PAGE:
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USDA California Crop/Weather Report

USDA Crop/Weather Report

Sacramento, Calif., (September 26, 2017) – Fall arrived across the Golden State last week, with cooler temperatures, a wetter pattern, and even some snow at high elevations in the mountains.

Widespread showers fell on most parts of the State last week, the noteworthy exceptions being the deserts and the coastal hills between San Francisco and Los Angeles. The heaviest rains fell across the far northwestern mountains.

Cooling temperatures in the mountains led to the first snows of the autumn season at elevations above 6,000 feet last week.  By midweek, between six to eight inches of heavy and wet snow fell. Warm afternoon temperatures and warm ground temperatures resulted in near-total snowmelt. Mountain Shasta and the Lassen Volcanic Park received two to four inches of snowfall. The most extensive and thickest snowfields are currently on the peak of Shasta (up to 1 foot in places), sheltered areas in the Lassen Volcanic Park (up to 1 foot), and at elevations over 7,000 feet in the central Sierras (up to 6 inches).

Temperature highs were in the 40s to 60s in the mountains, 60s to 70s along the coast, 70s to 80s in the valley, and 80s to 90s in the desert. Temperature lows were in the 20s to 40s in the mountains, 40s to 50s along the coast, and 40s to 60s in the valley and the desert.

Alfalfa continued to be cut, and baled. Sorghum for silage was in various stages of development. Cornsilage continued to be harvested. Cotton bolls continued to open. Safflower was drying in the fields.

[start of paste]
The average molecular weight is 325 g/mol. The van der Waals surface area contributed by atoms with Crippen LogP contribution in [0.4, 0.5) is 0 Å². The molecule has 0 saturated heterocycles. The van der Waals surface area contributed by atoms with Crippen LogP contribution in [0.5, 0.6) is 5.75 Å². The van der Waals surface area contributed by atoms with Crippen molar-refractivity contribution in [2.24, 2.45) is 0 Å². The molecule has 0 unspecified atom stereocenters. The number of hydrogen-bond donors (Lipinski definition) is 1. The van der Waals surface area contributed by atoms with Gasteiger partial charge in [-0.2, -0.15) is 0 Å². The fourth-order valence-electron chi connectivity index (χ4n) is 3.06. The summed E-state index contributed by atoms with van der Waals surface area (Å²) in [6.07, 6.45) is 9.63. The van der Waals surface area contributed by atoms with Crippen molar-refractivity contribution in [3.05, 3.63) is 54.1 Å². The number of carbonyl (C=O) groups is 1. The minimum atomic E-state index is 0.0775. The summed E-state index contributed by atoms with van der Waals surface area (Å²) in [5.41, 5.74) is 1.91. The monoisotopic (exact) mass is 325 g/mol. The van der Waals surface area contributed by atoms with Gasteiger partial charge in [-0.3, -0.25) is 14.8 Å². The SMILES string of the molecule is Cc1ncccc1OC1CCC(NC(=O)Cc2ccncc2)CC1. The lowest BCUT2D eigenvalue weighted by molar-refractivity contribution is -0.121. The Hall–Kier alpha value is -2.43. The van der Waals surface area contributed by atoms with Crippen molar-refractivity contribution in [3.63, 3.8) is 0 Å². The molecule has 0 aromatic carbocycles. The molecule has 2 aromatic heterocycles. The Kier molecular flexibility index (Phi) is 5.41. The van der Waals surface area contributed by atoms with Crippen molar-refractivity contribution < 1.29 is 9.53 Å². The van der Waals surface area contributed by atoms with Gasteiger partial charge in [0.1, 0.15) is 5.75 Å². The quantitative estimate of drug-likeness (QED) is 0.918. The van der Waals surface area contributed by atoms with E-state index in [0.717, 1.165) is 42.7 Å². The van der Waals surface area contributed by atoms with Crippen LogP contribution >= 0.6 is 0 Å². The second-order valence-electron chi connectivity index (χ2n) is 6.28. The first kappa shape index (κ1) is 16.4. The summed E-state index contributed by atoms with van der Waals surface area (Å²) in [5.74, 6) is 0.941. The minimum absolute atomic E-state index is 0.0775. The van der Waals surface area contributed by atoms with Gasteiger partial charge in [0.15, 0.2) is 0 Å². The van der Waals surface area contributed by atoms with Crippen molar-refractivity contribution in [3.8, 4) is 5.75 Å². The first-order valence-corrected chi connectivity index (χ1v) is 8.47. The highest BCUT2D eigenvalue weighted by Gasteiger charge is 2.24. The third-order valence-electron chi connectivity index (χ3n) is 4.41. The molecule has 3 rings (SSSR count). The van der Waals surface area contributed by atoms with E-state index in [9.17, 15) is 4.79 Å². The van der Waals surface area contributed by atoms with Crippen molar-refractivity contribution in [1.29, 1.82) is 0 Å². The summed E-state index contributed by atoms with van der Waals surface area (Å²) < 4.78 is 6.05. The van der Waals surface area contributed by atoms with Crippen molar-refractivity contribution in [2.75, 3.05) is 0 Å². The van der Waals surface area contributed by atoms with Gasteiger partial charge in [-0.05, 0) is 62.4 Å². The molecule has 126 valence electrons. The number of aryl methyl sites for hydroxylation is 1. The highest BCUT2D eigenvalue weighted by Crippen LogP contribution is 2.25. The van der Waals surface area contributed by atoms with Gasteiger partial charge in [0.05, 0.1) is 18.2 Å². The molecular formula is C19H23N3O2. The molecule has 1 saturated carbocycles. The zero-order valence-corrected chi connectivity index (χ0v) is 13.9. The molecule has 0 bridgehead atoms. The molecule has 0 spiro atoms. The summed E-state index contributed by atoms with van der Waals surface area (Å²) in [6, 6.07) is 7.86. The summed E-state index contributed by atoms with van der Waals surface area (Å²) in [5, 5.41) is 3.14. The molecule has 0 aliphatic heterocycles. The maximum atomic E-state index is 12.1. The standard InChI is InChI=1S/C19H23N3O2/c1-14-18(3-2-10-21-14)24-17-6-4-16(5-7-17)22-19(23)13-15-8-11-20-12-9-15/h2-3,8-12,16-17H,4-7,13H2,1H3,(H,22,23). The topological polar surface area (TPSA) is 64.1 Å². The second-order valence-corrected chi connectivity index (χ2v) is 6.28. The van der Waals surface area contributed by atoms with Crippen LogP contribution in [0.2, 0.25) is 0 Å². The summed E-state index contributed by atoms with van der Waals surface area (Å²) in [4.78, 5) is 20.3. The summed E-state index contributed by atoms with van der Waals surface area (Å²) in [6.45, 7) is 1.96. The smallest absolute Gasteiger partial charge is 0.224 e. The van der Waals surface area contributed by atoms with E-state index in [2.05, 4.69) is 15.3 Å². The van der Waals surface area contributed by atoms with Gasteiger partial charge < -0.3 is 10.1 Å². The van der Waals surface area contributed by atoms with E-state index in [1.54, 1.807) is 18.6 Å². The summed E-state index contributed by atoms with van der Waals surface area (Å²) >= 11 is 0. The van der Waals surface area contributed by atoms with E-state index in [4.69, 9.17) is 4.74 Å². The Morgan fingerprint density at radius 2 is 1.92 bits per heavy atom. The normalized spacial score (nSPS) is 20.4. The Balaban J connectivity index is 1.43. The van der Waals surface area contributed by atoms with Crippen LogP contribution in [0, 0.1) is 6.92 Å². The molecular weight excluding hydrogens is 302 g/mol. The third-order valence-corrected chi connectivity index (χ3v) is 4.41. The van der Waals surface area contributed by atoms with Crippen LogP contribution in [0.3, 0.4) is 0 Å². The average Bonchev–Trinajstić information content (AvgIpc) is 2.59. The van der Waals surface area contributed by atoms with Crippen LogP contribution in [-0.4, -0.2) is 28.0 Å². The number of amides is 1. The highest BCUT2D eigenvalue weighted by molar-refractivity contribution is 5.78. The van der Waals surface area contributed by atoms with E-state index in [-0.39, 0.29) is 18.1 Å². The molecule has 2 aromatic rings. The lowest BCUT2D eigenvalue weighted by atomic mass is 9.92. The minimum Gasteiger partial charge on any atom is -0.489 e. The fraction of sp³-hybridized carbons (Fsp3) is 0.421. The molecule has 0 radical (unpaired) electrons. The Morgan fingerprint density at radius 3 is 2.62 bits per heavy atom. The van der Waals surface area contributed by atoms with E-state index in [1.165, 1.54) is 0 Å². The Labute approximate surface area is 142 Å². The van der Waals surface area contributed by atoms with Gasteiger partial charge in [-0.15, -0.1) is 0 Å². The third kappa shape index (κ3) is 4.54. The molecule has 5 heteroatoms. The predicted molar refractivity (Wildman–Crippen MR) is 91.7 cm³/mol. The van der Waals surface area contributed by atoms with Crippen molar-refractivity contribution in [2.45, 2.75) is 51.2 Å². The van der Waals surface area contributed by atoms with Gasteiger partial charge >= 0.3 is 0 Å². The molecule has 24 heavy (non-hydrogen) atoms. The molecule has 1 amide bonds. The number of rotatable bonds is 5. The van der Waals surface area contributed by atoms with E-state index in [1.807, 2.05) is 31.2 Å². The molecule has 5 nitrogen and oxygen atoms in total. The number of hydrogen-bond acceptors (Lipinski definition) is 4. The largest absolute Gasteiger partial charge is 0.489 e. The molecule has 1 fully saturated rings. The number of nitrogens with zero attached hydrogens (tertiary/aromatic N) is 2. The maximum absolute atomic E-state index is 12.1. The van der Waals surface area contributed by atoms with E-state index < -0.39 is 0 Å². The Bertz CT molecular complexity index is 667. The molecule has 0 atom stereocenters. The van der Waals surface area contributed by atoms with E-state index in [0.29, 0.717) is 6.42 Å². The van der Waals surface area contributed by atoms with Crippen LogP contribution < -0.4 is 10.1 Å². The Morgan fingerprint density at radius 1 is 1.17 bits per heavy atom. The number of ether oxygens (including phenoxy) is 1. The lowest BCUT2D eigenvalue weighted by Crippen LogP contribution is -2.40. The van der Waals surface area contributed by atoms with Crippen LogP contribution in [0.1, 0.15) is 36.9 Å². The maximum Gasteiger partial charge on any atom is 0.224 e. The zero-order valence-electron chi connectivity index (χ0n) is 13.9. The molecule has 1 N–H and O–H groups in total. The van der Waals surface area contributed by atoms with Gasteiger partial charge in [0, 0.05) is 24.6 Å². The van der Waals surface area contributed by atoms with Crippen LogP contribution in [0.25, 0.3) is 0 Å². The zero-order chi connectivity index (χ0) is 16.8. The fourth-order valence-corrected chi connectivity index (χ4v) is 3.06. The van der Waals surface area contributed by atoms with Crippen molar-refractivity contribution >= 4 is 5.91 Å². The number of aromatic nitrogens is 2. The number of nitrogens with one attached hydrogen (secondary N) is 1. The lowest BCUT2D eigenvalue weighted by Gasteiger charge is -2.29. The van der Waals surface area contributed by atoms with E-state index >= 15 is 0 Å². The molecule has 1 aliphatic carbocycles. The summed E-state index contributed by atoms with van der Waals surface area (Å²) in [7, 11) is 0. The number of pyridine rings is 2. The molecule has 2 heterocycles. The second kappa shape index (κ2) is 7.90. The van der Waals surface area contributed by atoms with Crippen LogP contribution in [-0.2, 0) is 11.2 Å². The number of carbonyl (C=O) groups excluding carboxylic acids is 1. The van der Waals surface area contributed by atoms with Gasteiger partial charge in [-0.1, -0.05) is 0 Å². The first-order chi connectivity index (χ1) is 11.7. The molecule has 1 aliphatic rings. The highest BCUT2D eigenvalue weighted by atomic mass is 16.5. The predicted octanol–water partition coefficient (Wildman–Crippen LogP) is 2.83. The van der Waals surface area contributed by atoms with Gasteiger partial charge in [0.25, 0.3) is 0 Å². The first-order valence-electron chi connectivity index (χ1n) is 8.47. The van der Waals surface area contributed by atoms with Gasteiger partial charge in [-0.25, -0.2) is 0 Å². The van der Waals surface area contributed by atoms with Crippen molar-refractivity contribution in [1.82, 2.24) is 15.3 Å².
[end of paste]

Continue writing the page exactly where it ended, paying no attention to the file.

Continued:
Stone fruit harvest was drawing to a close. Wine, table, and raisin grape harvest was ongoing. Raisin grapes continued to be placed on trays for drying. Finished raisin trays were rolled up for pickup. Asian Pears, pears, figs, and pomegranates were harvested. Kiwifruit in Tulare County were nearing maturity. Cherry orchards were pruned. Persimmons continued to gain size and coloring. Valencia Orange harvest was winding down for the year. Lemons were harvested and packed. Some orange groves were pushed out to make way for new plantings. Early apple varieties were harvested. Oliveharvest began in Tulare County.

The almond harvest continued. Walnut orchard floors were being prepared for harvest and sprayed for husk fly and Navel orangeworm. Walnut harvest began in some areas. Growth regulator sprays were applied to some walnut groves to promote development. Pistachio harvest continued.

In San Joaquin County, harvest continued for processing tomatoes, honeydew melons, watermelons, cantaloupes, pumpkins, peppers, and sweet corn.  Farmers’ Market vegetables continued to be harvested and offered for sale.   In Monterey County, the end of the harvest season approached with shorter days and warm and windy weather.  The produce quality was decreasing with increased pest and less-than-ideal production pressures.  Head lettuce showed seed-stem, wind damage, and tipburn due to weather.  Harvesting and shipping remained active throughout the week.  In Fresno County, tomato harvest was almost done with low yields reported.  Lettuce seed harvest was finished.  Carrots were planted.  Soil was prepared for planting organic garlic.  In Tulare County, tomatoes, cucumbers, squash, and peppers were picked by certified producers and sold at the local Farmers’ Markets.  Yellowsquash, zucchini, eggplant, Bell peppers, green chili peppers, and cucumbers were harvested and shipped domestically.  Fall vegetables were planted and developing well.  Pumpkins were prepared for harvest.

Non-irrigated and foothill rangeland was reported to be in poor to very poor condition as is normal for the end of summer. Rain in the northern parts of the state will help range and dry pasture begin to recover. Supplemental feeding of cattle continued. Some bees were moved out of state as pollination needs were wrapping up for the year.

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